The Air Force Court of Criminal Appeals today issued its first post-Fosler Fosler decision. United States v. Martinez, No. ACM S31779 (A.F. Ct. Crim. App. Oct. 27, 2011). It appears to be a published decision, but its electronic file name includes a “u,” which is typically used to designate an opinion as unpublished. That ambiguity should be resolved once the opinion is posted on AFCCA’s website.
The case included a conviction to an Article 134 reckless endangerment offense based on the accused’s guilty plea. The reckless endangerment spec didn’t include an Article 134 terminal element. AFCCA upheld the conviction, holding that “appellant’s case is distinguishable from Fosler.” Id., slip op. at 5. The court noted the critical distinction that while the Article 134 spec in Fosler was challenged before findings, “this case involves a guilty plea to an unchallenged specification.” Id.
AFCCA reasoned that “[f]ailure to object to the issue of a specification’s legal sufficiency does not constitute a waiver [of] any such legal sufficiency.” Id., slip op. at 4. But, quoting one CAAF opinion and citing two more — including United States v. Watkins, 21 M.J. 208 (C.M.A. 1986) — the court stated that specs “challenged immediately at trial will be viewed in a more critical light than those which are challenged for the first time on appeal.” Id.
AFCCA determined that both the prejudicial to good order and discipline and service discrediting terminal elements were “necessarily implied” by the reckless endangerment spec’s language. Id., slip op. at 5.
The specification alleges that the appellant, while at Camp Bucca, Iraq, “wrongfully and recklessly . . . point[ed] a loaded Beretta M-9 at [A1C DV] and place[d] the decocking/safety lever in the fire position, [and that his] conduct [was]likely to cause death or grievous bodily harm to [A1C DV].” Without any other information about the attendant circumstances, the ordinary understanding of this language necessarily implies the concepts inherent in clauses 1 and 2 of Article 134, UCMJ, and thus can be interpreted to contain the terminal element. In a deployed wartime environment, there can be few offenses more obviously prejudicial to good order and discipline than one military member pointing a loaded firearm at another fellow Airman to the risk of grievous bodily harm or death. Similarly, the language of this specification necessarily implies that the conduct is of a nature to bring discredit upon the armed forces, as this reckless and risky conduct clearly has a tendency to bring the Air Force into disrepute or tends to lower it in public esteem. Therefore, this charge and specification are sufficient as they allege every element of the Article 134, UCMJ offense expressly or by necessary implication, and fairly informed the appellant of the charge against which he must defend.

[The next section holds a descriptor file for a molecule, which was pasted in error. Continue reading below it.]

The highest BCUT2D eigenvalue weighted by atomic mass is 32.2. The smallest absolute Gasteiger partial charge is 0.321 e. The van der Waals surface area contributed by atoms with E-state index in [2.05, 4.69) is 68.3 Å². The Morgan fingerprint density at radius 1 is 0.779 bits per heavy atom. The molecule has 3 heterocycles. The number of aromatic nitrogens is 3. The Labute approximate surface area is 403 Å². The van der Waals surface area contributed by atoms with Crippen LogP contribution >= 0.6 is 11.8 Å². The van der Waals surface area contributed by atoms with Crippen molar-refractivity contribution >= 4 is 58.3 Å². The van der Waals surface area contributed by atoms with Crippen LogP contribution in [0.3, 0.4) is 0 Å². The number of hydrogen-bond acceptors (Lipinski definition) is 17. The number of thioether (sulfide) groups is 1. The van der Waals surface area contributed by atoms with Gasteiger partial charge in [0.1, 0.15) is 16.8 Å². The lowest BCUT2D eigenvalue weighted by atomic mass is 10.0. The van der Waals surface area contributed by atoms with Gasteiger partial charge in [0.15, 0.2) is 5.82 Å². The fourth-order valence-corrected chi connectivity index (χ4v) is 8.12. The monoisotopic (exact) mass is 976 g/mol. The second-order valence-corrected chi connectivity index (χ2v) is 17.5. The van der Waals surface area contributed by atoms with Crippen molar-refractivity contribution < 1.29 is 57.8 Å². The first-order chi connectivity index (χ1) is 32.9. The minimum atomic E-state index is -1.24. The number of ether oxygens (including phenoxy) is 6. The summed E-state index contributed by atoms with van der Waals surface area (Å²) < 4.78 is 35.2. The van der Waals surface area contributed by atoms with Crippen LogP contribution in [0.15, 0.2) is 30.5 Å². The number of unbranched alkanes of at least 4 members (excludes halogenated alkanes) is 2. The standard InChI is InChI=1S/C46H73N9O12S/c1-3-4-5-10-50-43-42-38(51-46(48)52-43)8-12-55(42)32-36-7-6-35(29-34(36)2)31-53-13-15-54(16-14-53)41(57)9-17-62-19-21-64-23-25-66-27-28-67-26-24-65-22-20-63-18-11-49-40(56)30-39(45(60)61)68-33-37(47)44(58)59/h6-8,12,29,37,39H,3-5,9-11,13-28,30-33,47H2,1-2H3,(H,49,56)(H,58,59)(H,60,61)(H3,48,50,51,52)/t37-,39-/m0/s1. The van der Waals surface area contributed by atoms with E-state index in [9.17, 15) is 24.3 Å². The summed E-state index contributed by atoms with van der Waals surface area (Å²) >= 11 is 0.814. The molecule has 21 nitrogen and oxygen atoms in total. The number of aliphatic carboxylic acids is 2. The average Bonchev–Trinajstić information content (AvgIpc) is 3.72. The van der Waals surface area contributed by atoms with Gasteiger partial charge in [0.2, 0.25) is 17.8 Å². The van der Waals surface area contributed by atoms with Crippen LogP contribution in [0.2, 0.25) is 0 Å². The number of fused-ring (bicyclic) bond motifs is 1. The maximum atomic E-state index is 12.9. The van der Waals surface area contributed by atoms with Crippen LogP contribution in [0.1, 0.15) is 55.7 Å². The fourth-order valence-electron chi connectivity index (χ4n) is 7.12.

Id., slip op. at 6 (alterations in original).
AFCCA also reasoned that “the appellant received further information about the nature of the charge prior to and at his court-martial,” observing that the accused entered into a stipulation of fact that “contained specific information about the terminal elements implied within the charged language. The appellant stipulated that his conduct was prejudicial to good order and discipline” and “would, if known to the general public, tend to lower the esteem of the armed forces.” Id. Also, during the Care inquiry, the military judge advised the accused about the terminal elements and the accused admitted that his conduct satisfied them. Id., slip op. at 7.
Judge Harney wrote for a unanimous panel.